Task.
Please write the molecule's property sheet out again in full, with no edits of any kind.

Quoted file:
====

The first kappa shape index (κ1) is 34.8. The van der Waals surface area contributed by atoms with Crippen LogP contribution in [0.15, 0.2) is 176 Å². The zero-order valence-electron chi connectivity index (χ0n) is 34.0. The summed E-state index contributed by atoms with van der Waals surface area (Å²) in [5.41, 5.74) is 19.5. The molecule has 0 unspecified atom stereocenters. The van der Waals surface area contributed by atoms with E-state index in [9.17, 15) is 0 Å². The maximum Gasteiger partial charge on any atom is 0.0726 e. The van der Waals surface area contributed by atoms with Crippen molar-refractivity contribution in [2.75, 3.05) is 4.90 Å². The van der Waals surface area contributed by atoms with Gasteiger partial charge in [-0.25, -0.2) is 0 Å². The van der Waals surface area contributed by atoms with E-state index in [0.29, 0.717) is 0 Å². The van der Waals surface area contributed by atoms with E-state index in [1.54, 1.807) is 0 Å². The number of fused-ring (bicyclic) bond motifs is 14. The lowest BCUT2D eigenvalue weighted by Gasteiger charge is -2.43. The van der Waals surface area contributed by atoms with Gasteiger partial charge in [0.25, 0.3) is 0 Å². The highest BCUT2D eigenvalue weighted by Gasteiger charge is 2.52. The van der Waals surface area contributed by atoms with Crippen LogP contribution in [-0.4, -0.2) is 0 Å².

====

The first kappa shape index (κ1) is 34.8. The van der Waals surface area contributed by atoms with Crippen LogP contribution in [0.15, 0.2) is 176 Å². The zero-order valence-electron chi connectivity index (χ0n) is 34.0. The summed E-state index contributed by atoms with van der Waals surface area (Å²) in [5.41, 5.74) is 19.5. The molecule has 0 unspecified atom stereocenters. The van der Waals surface area contributed by atoms with E-state index in [9.17, 15) is 0 Å². The maximum Gasteiger partial charge on any atom is 0.0726 e. The van der Waals surface area contributed by atoms with Crippen molar-refractivity contribution in [2.75, 3.05) is 4.90 Å². The van der Waals surface area contributed by atoms with Gasteiger partial charge in [-0.25, -0.2) is 0 Å². The van der Waals surface area contributed by atoms with E-state index in [0.29, 0.717) is 0 Å². The van der Waals surface area contributed by atoms with E-state index in [1.54, 1.807) is 0 Å². The number of fused-ring (bicyclic) bond motifs is 14. The lowest BCUT2D eigenvalue weighted by Gasteiger charge is -2.43. The van der Waals surface area contributed by atoms with Gasteiger partial charge in [0.25, 0.3) is 0 Å². The highest BCUT2D eigenvalue weighted by Gasteiger charge is 2.52. The van der Waals surface area contributed by atoms with Crippen LogP contribution in [-0.4, -0.2) is 0 Å².